By Jack Mayne

In another lengthy Burien City Council meeting, the five members who attended heard of the anger of a sewer district over fees paid to the city as well as for their own operations, heard ongoing concerns over a building project at Emerald Pointe and that Highline Hospital is seeking endorsement of expanded services for elderly with potential heart surgery needs.

Only four Councilmembers attended Monday night’s meeting in person, with Councilmember Nancy Tosta on a telephone hookup. Mayor Jimmy Matta and Councilmember Pedro Olguin were out of town and excused. Deputy Mayor Austin Bell chaired the four hour session.

Westmark, Emerald Pointe
Community Development Director Susan McLain and City Attorney Lisa Marshal gave Council an update on the 9.6 acre Westmark/Emerald Pointe Project which has been an area of concern from the days before Burien was incorporated as a city, and is located in the vicinity of Seahurst Park. Until Oct. 11, the clearing of numerous trees was under a city permit but that permit expired and the city ordered work to stop except for work to preserve the site during the rainy season (read our previous coverage here).

Now, McLain said, the Emerald Pointe project has appealed the stop work order and denial of an extension of the work permit. The city’s main concern is public safety and city staff is regularly on the site monitoring work and general conditions.

Sewer tax dispute
Susan Genzale (pictured, right), a commissioner on the board of the Southwest Suburban Sewer District, said she was “deeply concerned with the city manager’s poor communication and overall refusal to communicate and work with the water and sewer district.” She referred to the city administration’s proposal for a 6 percent fee or utility tax, which the sewer district opposes. The district has its own fee of 6 percent.

Genzale said Wilson has “rejected the district’s offer of 6 percent and refuses to negotiate with the districts unless he can impose a utility tax with no ceiling.”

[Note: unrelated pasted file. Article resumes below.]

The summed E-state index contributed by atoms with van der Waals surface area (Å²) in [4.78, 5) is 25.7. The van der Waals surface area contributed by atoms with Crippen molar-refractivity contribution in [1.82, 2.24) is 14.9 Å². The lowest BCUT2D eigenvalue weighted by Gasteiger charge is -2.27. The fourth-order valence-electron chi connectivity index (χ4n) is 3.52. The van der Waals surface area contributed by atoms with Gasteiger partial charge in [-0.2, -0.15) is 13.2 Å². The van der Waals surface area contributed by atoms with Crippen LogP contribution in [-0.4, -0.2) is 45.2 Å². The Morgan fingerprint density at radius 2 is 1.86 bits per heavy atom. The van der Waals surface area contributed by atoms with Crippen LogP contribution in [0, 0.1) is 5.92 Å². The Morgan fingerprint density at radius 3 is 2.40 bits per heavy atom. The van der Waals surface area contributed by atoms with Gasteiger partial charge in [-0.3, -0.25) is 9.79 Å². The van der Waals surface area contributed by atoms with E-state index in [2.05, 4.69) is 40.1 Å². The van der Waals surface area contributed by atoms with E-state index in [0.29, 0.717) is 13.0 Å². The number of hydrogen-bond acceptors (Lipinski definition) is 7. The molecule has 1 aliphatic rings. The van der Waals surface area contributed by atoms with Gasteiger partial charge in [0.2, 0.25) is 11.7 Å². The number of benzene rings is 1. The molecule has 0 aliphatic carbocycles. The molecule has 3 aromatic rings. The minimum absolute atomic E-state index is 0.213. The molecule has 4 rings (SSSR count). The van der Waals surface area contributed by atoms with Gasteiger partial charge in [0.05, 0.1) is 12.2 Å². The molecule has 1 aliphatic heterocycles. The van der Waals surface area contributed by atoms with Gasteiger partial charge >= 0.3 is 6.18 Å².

Wilson said he will discuss the potential changes and does not “refuse” to negotiate, but the talks have to make sense to the residents who pay the taxes.

In a letter sent recently to Southwest Suburban, Wilson wrote “Burien is recognized for the delivery of quality, efficient, and effective services at a cost lower than similar sized municipal governments. As has been discussed publicly over the last year, it is important for the city to ensure its long term sustainability and the provision of essential services.” He noted recent “citizen requests for additional police and city services. This is evidenced by our 10-year financial plan.”

Hospital seeks backing
Russell J. Woolley (pictured, left), chief operating officer of Highline Medical Center, asked the Council to support the 60-year old hospital in its quest to get state regulations changed to allow it to provide elective “PCI” which he said means Percutaneous Coronary Intervention, a procedure that uses a catheter to place a stent “to open up blood vessels in the heart that have been narrowed by plaque buildup.”

The PCI emergency procedure is used “every day” but the hospital wants to be able to do it on an lower cost and risk basis as an elective, which Washington state regulators do not allow Highline to perform, said Woolley. He noted the numbers of older and less affluent residents are moving into the Burien area, making such procedures more needed in South King County rather than getting to and then into a downtown hospital.